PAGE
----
Worship Your Heart Out

One of the people in my band last week told me "I want to see you worship your heart out." I wonder why that sounded so revolutionary to me at the time. A few years ago, I didn't know there was any other way to worship than with all of your heart.

It's a challenge, being a worship leader at a large church, to focus your heart on God. When I led worship for 50 people every week, or 30, or just 10 good friends, I wasn't afraid to be transparent, to lay everything before God and my brothers and sisters. Analyzing that time, I realize that I wasn't leading worship so much as I was playing the guitar and worshipping with my friends.

At a big church, that isn't necessarily the case. Being a worship leader is much less about community, and much more about staying out of the way. I realized that from a worship leadership standpoint, I talked way too much back then. Even today, when I look out in the crowd, I look for a friend to worship with... someone who will understand where I'm coming from when I sing, so that I am unafraid to "worship my heart out". Otherwise, the stage I am standing on can seem pretty lonely.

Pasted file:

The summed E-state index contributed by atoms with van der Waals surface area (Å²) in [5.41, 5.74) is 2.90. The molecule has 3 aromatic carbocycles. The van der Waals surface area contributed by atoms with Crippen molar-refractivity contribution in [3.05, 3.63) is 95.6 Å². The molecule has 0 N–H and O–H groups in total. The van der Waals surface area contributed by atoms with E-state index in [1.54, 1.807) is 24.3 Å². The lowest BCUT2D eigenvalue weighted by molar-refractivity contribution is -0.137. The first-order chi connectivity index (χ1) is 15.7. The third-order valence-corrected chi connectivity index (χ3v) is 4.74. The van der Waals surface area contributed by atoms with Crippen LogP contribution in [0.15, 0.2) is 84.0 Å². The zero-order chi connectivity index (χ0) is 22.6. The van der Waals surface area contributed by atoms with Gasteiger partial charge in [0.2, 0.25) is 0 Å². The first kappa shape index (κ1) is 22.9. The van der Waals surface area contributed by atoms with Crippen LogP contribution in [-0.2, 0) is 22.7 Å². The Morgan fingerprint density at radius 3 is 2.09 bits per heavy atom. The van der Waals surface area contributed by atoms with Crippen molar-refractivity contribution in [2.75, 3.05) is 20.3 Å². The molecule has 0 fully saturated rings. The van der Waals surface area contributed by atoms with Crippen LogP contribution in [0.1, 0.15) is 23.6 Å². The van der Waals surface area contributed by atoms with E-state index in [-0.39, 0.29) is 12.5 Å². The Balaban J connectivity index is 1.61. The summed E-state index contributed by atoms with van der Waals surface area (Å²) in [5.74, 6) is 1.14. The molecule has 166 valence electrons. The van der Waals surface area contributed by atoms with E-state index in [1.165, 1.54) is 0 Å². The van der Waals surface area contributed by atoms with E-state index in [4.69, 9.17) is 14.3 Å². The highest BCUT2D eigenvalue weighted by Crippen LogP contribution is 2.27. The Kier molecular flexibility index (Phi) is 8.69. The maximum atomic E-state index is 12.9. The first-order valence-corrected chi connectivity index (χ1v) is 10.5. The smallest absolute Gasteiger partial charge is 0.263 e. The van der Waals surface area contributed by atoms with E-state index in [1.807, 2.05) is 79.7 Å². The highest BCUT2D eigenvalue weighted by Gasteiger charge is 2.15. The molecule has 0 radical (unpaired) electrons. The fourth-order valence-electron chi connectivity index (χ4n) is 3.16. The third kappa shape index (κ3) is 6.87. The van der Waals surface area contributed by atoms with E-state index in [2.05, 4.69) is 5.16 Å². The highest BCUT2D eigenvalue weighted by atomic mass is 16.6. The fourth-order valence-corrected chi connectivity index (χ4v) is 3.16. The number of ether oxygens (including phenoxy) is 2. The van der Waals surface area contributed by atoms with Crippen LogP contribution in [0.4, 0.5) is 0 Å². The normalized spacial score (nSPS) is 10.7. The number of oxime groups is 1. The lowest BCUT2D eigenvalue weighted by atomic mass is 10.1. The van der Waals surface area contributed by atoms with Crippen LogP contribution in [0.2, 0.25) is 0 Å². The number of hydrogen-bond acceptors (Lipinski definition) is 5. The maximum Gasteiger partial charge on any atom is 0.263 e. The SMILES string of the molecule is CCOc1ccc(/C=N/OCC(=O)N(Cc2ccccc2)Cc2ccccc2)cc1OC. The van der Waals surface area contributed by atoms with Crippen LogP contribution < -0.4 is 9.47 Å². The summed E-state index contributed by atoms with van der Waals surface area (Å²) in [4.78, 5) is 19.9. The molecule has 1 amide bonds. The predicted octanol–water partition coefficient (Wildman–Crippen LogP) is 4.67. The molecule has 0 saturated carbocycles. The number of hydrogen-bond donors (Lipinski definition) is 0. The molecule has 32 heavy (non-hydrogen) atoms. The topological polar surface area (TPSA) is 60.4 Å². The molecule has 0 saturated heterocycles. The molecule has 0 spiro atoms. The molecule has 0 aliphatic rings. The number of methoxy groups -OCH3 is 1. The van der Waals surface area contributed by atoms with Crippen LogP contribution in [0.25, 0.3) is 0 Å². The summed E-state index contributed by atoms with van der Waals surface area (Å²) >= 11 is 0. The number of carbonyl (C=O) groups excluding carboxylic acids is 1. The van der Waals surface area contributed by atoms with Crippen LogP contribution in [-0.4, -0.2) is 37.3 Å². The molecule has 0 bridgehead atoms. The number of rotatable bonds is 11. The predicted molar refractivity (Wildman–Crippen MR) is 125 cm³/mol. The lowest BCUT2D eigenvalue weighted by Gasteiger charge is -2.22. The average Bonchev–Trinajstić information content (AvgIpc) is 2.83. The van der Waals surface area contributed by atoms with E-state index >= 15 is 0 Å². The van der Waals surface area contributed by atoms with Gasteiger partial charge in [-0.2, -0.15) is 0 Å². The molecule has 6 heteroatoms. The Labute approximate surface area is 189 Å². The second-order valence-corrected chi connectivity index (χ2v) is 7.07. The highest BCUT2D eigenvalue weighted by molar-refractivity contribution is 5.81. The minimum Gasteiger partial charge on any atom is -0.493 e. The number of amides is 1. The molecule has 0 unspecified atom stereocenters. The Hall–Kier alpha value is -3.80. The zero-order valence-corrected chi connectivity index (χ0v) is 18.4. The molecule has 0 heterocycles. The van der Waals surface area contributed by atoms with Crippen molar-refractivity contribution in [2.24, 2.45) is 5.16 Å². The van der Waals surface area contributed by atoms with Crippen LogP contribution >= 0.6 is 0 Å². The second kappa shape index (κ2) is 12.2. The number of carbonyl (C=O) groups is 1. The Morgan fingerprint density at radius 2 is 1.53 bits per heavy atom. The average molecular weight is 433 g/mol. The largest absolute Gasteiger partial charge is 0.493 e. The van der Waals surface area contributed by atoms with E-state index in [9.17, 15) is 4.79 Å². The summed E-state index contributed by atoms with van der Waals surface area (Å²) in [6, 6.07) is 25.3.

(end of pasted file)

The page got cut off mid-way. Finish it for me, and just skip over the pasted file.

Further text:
I imagine, when you have no one to connect with, the place you are standing can seem just as lonely.

I am so self-conscious now of the things I say and do... and this is for good reason. I am learning how to be a better worship leader, how to lead without distracting. I just need to remember to be a worshipper, as well. Perhaps it is time to be open, transparent, if not with my words than with my heart. I've been taught recently to keep my eyes open when I'm worshipping, to connect with people. I think I'm realizing what that means.

C.S. Lewis says that we are looking for someone who sees the "same truth" we do, someone with whom we can say "You too!?!"

So this is my goal... to worship my heart out, with my eyes open. If our eyes meet, know you aren't alone... that we are worshipping together. I see what you see. I feel it too.

Destructive (Return of the Angry Sunset)